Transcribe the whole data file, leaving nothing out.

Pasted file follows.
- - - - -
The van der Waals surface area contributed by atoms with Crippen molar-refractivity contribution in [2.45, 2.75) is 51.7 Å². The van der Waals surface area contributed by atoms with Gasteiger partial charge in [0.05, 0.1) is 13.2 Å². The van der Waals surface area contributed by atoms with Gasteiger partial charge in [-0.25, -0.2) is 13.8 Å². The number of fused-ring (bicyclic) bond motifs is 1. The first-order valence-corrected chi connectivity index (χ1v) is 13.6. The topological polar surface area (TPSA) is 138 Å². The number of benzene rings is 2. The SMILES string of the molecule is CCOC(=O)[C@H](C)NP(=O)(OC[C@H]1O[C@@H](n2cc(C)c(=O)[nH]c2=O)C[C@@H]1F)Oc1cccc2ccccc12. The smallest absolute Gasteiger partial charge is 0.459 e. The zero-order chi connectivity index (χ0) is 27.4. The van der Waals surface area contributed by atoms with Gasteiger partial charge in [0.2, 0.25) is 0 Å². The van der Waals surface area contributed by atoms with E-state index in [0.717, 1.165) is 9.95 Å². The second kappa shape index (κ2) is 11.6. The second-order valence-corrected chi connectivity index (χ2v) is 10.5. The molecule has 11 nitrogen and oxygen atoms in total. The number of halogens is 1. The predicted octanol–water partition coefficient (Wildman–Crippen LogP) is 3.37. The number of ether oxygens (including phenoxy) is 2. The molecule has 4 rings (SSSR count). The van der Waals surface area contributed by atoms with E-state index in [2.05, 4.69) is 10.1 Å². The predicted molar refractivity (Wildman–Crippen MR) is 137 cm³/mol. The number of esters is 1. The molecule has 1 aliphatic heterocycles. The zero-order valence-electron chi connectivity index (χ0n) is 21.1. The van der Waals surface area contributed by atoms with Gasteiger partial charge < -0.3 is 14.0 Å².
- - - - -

The van der Waals surface area contributed by atoms with Crippen molar-refractivity contribution in [2.45, 2.75) is 51.7 Å². The van der Waals surface area contributed by atoms with Gasteiger partial charge in [0.05, 0.1) is 13.2 Å². The van der Waals surface area contributed by atoms with Gasteiger partial charge in [-0.25, -0.2) is 13.8 Å². The number of fused-ring (bicyclic) bond motifs is 1. The first-order valence-corrected chi connectivity index (χ1v) is 13.6. The topological polar surface area (TPSA) is 138 Å². The number of benzene rings is 2. The SMILES string of the molecule is CCOC(=O)[C@H](C)NP(=O)(OC[C@H]1O[C@@H](n2cc(C)c(=O)[nH]c2=O)C[C@@H]1F)Oc1cccc2ccccc12. The smallest absolute Gasteiger partial charge is 0.459 e. The zero-order chi connectivity index (χ0) is 27.4. The van der Waals surface area contributed by atoms with Gasteiger partial charge in [0.2, 0.25) is 0 Å². The van der Waals surface area contributed by atoms with E-state index in [0.717, 1.165) is 9.95 Å². The second kappa shape index (κ2) is 11.6. The second-order valence-corrected chi connectivity index (χ2v) is 10.5. The molecule has 11 nitrogen and oxygen atoms in total. The number of halogens is 1. The predicted octanol–water partition coefficient (Wildman–Crippen LogP) is 3.37. The number of ether oxygens (including phenoxy) is 2. The molecule has 4 rings (SSSR count). The van der Waals surface area contributed by atoms with E-state index in [2.05, 4.69) is 10.1 Å². The predicted molar refractivity (Wildman–Crippen MR) is 137 cm³/mol. The number of esters is 1. The molecule has 1 aliphatic heterocycles. The zero-order valence-electron chi connectivity index (χ0n) is 21.1. The van der Waals surface area contributed by atoms with Gasteiger partial charge < -0.3 is 14.0 Å².